I don't see why you'd need to increase the number of spaces on the board (other than obviously raising the power of
Remember, in a 3D chessboard there'd already be 8*8*8 = 512 cubes on the board - and half of these would be allocated to the players, 128 each.
Alternatively one could have four-player chess with four lots of 32 cubes in the "corners" of the board. Though this would obviously involve 3 rows of 8 pawns and the original 8 pieces, which wouldn't fit your extra piece per dimension. Also, pawns would need to be able to move in multiple directions.
If we stick with my first idea, one possibility is to only have the center 16 cubes used for non-pawns, with the outer 48 cubes of the non-pawn layer empty. This is exactly double the number of non-pawn pieces of a 2D chessboard, which could be in the following quantities:
4 rooks (move out of the 6 faces of a cube)
4 knights (move 2 cubes in one direction, one cube in all other directions)
4 bishops (move out of the 8 vertices of a cube)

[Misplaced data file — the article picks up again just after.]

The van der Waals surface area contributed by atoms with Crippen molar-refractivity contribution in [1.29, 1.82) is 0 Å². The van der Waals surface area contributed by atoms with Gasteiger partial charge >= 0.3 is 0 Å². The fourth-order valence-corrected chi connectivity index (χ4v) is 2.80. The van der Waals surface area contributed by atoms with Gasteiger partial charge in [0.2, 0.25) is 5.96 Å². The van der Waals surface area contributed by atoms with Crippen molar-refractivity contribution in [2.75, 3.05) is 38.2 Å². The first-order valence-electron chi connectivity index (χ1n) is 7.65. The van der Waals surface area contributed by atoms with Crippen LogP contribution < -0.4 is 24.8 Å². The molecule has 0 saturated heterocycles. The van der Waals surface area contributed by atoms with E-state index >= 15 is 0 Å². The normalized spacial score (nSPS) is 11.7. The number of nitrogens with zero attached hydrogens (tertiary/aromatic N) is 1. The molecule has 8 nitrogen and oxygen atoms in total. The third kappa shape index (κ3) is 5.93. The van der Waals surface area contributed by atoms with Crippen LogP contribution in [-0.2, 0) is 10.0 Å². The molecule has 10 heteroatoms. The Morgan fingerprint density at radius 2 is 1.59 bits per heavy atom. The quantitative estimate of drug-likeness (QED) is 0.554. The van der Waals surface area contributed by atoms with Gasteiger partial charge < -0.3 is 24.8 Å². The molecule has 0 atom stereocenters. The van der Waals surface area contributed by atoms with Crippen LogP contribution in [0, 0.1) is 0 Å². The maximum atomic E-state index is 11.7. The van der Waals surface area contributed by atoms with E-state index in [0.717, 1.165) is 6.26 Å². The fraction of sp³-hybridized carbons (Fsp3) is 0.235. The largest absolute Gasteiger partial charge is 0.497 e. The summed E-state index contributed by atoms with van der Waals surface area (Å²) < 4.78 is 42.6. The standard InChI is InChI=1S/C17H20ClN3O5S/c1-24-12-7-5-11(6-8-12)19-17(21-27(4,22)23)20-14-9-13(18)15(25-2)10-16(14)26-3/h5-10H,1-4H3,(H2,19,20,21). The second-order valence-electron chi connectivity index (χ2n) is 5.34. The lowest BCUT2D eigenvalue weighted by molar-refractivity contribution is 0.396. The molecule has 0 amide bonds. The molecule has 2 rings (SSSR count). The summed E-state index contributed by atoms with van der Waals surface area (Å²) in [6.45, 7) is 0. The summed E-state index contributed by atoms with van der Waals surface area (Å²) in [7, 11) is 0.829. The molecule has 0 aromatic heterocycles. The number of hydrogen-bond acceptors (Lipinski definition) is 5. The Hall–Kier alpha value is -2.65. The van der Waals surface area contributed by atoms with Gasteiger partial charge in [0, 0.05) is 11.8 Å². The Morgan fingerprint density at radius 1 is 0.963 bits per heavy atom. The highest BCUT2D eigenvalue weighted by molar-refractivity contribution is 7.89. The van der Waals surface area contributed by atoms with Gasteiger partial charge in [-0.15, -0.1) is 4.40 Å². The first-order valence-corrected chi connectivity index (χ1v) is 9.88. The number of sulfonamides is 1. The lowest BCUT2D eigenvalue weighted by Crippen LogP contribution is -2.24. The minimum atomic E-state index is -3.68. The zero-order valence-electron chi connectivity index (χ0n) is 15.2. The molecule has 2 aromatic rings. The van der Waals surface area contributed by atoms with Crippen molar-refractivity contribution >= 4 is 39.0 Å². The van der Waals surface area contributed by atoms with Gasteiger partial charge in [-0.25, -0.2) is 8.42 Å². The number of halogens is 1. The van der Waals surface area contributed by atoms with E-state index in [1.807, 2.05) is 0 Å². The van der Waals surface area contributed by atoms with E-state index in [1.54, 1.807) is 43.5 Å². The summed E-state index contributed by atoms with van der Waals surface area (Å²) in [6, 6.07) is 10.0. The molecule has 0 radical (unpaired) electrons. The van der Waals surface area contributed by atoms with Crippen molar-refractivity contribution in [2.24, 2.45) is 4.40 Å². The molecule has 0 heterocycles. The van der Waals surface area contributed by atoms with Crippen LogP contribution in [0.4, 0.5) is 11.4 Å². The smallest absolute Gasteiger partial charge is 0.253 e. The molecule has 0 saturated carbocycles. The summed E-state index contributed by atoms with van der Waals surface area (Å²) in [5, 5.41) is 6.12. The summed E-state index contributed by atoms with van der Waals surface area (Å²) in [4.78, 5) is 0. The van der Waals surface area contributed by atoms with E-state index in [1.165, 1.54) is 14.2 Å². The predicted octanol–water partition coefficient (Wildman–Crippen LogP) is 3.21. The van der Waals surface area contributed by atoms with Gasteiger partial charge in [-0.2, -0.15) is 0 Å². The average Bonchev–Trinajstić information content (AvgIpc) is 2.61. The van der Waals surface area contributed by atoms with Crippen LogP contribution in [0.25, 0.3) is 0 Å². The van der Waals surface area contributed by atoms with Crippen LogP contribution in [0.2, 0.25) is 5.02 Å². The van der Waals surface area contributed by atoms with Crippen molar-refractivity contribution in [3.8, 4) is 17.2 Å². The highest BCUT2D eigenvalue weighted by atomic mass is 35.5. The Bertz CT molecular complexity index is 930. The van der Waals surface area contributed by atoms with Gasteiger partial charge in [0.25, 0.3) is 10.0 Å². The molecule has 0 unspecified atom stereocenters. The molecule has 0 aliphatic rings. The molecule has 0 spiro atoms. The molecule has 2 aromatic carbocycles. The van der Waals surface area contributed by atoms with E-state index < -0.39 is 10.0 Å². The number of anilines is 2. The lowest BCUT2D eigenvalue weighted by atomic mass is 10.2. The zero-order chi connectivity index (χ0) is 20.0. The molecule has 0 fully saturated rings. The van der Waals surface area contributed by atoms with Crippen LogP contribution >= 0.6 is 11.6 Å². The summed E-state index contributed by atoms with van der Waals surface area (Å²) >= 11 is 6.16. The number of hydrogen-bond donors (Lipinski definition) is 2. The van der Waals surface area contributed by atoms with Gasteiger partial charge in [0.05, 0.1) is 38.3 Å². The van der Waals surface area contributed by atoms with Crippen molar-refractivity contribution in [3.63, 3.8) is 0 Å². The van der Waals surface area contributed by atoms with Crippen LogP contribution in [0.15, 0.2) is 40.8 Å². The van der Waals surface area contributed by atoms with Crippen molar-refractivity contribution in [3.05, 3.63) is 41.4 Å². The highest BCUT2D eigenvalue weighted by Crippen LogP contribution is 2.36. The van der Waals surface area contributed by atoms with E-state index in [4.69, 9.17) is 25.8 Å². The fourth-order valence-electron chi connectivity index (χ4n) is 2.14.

2 of your new piece type (move out of the 12 edges of a cube)
The only problem here is that in order to preserve symmetry the 4 knights would all have to go on one color of square and the 4 bishops on the other.
Alternatively if we really do have 64 non-pawn pieces (which does seem overkill), they could be like this:
16 rooks (at positions 0,0, 0,1 and 2,2, reflected around the layer in full symmetry)
16 knights (at positions 0,2 and 2,3, reflected around the layer in full symmetry)
16 bishops (at positions 0,3 and 1,2, reflected around the layer in full symmetry)
12 of your new piece type (at positions 1,1 and 1,3, reflected around the layer in full symmetry)
3 queens (they would probably have to have a different name !)
The only remaining problem is that in either situation there would be at least two of some pieces which both start on the same color cube (light or dark) so you couldn't refer to them as "the light bishop" or "the dark rook" etc.